After significant debate, Senate Bill 837 passed the Senate by a vote of 17-16, with one Senator absent. Proponents of the tax reform, however, could not be elated by their apparent victory, because the SJR 9, the proposed amendment to the constitution which is the necessary basis for Senate Bill 837, must pass by a two-thirds vote, or 23 of the 34 Senators. The Joint Resolution must pass out of the Senate by the time it adjourns on February 26. Obviously, if the Joint Resolution fails, then the entire purpose of Senate Bill 837 would be defeated for this year.
Also, as previously reported, an intermediate court of appeals of West Virginia is one step closer to reality as Senate Bill 275 advanced out of the Senate by a mostly party line vote of 18-14, with two Senators absent. As previously reported, Senate Bill 275 would create an Intermediate Court of Appeals which would hear, by right, all appeals from Circuit Courts after June 30, 2021, and its decisions would be accorded precedential effect by the lower courts. Appeals of decisions from that court to the Supreme Court of Appeals would be by discretion only. The judges are elected to 10-year terms by the citizens in non-partisan election. The bill creates a northern and southern district within West Virginia, each with a three-judge panel to hear appeals arising out of its geographical area and is expected to cost $6.3 million a year. Additionally, the bill significantly reorganizes workers' compensation appeals by transferring all powers and duties of the current Workers' Compensation Office of Administrative Law Judges to the three-judge panel of the Workers' Compensation Board of Review. The Office of Judges would issue final decisions on all objections in its possession on or before September 30, 2021, and will then sunset on October 1, 2021. The Intermediate Court of Appeals would exercise appellate jurisdiction over all decisions issued by the Office of Judges and the Board of Review after June 30, 2021.
The bill was reported to the House where it was double-referenced to Judiciary and then Finance. Its future in the House is cloudy, at best, given its history there.
SB 339 amd SB 752
When the West Virginia Medical Cannabis Act of 2017, as created by Senate Bill 386, was enacted, the program had serious shortcomings which had to be addressed in 2019 by Senate Bill 1037. One of those shortcomings, according to medical cannabis advocates and market watchers was the restrictive manner of delivery of medical cannabis. Indeed, Senate Bill 386 only permitted pills, oils, tinctures, and creams, but did not permit leaf or plant forms, unless such were approved by the Department of Health & Human Resources in the rules it was required to promulgate to implement the program. Therefore, when medical cannabis advocates in the Legislature had under consideration those very rules, as bundled in Senate Bill 339, they successfully amended the same in committee to permit dispensaries to provide medical cannabis in dry leaf of plant form. The committee amendments were adopted by the full House by a vote of 74-23, with three absent. Since the House amended a Senate bill, it was reported back to the Senate for concurrence. The Senate, meanwhile, had under consideration Senate Bill 752 which, among other things, expanded the definition of serious medical conditions for which medical cannabis is approved to include ulcerative colitis as well as opioid use disorder. Furthermore, the bill made it easier to change the form of delivery of medical cannabis by empowering the commissioner of the Bureau of Public Health to approve such forms upon a recommendation of the advisory board. This bill is expected to pass the Senate on February 26. Its future in the House seems bright, given the action that chamber took on the rules bundle in Senate Bill 339.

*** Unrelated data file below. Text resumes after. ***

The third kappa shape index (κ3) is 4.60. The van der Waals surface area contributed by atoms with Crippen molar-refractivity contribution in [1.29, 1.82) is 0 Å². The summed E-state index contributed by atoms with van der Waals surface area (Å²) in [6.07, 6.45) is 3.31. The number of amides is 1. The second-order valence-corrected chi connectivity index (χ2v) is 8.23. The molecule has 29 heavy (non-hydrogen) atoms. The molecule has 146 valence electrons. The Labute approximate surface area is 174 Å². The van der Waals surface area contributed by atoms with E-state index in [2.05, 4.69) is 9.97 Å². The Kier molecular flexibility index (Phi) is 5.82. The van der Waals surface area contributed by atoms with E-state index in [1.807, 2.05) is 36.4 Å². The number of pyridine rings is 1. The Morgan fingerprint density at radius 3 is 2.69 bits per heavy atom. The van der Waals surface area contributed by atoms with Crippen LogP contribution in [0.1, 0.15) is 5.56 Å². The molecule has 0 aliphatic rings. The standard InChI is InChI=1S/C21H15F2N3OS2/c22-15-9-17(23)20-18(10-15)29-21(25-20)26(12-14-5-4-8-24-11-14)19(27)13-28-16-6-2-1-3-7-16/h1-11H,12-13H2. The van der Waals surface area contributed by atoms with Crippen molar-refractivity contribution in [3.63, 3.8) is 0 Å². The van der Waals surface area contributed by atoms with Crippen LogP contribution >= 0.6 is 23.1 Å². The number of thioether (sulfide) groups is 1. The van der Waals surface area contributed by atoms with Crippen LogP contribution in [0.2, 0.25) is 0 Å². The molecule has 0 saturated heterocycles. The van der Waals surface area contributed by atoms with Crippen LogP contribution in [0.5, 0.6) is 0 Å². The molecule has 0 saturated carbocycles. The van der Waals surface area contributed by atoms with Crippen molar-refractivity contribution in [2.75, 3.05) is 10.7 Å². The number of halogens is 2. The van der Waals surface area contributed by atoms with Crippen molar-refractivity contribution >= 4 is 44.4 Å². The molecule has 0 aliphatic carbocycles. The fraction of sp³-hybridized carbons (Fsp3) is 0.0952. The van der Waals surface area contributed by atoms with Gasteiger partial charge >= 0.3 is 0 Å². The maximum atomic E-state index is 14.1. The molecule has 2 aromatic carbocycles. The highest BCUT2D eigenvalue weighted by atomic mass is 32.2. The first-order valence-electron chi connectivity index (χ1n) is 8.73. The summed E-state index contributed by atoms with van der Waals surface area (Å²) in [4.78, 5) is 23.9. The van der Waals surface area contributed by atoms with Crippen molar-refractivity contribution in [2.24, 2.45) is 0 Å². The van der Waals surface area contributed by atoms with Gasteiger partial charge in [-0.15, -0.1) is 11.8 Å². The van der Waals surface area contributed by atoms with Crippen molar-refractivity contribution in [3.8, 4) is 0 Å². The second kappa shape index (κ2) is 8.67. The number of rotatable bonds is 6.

Also of interest is House Bill 4543, which advanced out of the House by a vote of 94-4. The bill, simply stated, requires insurance policies issued or renewed on or after July 1, 2020 must provide coverage for prescription insulin drugs to ensure the amount may not exceed $25 for a 30-day supply. The bill further provides a drug manufacturer, wholesaler, or pharmacy benefit manager may not pass the costs of the prescription insulin to the pharmacist or pharmacy. The bill further requires coverage for diabetes self-management education to ensure persons with diabetes are educated as to the proper self-management and treatment of their diabetes, including information on proper diets. The bill is double referenced in the Senate to Banking & Insurance, and then Health.